Availability refers to the required availability of integrations, services and APIs within the landscape. Maintenance windows may cause components to be unavailable, directly impacting application functionality. Therefore, a clear understanding of the required availability is crucial.
Audit refers to logging user actions and transactions. It is crucial to determine the extent to which the actions of the users must be logged and must be auditable. Depending on the circumstances, a full log of all activities may be necessary, while in other cases, logging only exceptions may suffice. Furthermore, it is important to note that different parties, both internal (company policy) and external (e.g. legislation, partners), may impose audit requirements.
Security involves ensuring the protection of integration flows and APIs. Key aspects include authentication (OpenID Connect) and authorization (OAuth2), as well as traffic management.
Data security, including compliance with GDPR, refers to determining which data can be shared with whom and how it should be shared. In some cases, obtaining written approval from the individuals concerned may be necessary, while in other cases, a simple notice may suffice. Additionally, it is critical to consider the manner in which data will be shared. For instance, it may be necessary to use encryption when transmitting data to ensure that it is not readable during transmission, thus safeguarding it in the event of interception.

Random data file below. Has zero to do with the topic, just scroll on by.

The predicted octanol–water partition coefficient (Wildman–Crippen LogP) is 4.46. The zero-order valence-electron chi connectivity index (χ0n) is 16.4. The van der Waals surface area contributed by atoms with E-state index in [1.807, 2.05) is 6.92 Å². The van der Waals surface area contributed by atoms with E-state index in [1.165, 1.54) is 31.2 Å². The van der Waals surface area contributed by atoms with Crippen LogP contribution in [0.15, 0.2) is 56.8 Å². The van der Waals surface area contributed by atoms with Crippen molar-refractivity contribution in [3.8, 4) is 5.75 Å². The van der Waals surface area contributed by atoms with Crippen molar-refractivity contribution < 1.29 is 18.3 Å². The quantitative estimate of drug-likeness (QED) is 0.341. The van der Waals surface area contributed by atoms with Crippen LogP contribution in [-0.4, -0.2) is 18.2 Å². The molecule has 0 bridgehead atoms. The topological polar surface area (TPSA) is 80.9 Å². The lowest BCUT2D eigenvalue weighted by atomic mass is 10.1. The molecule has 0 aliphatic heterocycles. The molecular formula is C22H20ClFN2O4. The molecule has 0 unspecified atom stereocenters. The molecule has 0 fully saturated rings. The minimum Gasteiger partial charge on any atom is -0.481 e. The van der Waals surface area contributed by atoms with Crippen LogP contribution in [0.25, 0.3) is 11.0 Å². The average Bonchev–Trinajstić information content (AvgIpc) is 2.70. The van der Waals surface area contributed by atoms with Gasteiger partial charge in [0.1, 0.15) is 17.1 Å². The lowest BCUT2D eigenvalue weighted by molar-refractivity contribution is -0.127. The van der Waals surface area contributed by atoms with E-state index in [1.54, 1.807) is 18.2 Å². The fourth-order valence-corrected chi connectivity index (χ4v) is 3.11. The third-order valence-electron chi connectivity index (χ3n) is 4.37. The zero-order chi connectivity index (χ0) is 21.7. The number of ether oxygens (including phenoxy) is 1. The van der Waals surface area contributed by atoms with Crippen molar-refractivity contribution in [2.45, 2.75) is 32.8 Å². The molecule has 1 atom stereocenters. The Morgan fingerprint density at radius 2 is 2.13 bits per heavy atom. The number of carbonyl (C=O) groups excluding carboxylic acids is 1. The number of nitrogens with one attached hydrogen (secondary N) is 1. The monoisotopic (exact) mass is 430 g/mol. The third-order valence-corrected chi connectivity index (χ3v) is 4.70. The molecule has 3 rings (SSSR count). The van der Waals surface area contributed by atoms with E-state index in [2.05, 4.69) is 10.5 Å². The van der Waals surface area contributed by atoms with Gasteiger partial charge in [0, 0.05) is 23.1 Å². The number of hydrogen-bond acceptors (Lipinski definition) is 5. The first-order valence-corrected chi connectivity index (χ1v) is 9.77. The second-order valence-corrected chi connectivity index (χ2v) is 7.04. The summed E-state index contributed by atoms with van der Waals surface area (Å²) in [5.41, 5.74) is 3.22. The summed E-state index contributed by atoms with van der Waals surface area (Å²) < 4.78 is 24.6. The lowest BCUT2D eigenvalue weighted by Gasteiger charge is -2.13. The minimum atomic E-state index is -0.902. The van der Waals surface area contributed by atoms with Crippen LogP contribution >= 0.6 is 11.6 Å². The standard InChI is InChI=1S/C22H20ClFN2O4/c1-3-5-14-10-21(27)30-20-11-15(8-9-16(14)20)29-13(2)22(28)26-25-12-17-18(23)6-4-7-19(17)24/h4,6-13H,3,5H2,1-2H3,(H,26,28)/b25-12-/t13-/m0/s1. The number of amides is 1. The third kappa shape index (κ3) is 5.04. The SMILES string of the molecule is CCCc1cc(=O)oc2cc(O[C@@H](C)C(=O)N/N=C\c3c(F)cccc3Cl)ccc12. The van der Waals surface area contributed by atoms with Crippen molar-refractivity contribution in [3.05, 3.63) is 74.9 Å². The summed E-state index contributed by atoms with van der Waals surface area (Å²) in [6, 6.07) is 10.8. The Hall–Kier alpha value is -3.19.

Degradation of service
Degradation of service occurs when certain components required for integration flows are unavailable. For instance, if the API gateway is functional but the backend application utilized to implement the API is not available, it can cause issues. Typically, an HTTP status code of 500 (internal server error) is sent when working with an API, but there are other potential solutions. One approach is to use internal asynchronous decoupling, enabling the API gateway to handle messages even when the backend application is unavailable.
It is essential to gather information on non-functional requirements from all relevant stakeholders involved in a project. When obtaining information, those who will be strongly affected by the decisions taken need to be considered. These are not always the most influential stakeholders, but might be those who have less influence.
To ensure that the most affected stakeholders are included, the Stakeholder Rainbow technique can be used. This method involves classifying stakeholders according to the extent to which they can be affected by a problem or action. When obtaining non-functional requirements, representation in the different areas is necessary, and those most affected must be involved.
Another technique that can be used to ensure comprehensive coverage of all non-functional requirements (NFRs) and stakeholders is the Stakeholder Matrix. This tool provides a structured overview of the NFR categories that require information gathering and the relevant stakeholders that should be involved. This approach offers a clear overview of the link between the different stakeholders and NFRs, which enables identification of any potential gaps in NFR coverage.
When gathering requirements for a project, it is vital not to overlook the non-functional requirements (NFRs) necessary for building a successful solution, as they may not arise spontaneously.
Basing NFR elicitation on categories can help avoid missing essential NFRs. An effective tool to ensure the identification of all critical NFRs is an NFR category mind map. Additionally, it is crucial to involve all relevant stakeholders in elicitation. The use of a stakeholder rainbow or stakeholder matrix can facilitate the inclusion of all necessary stakeholders.
Do you need help obtaining and documenting non-functional requirements to make your integrations work? Feel free to contact us!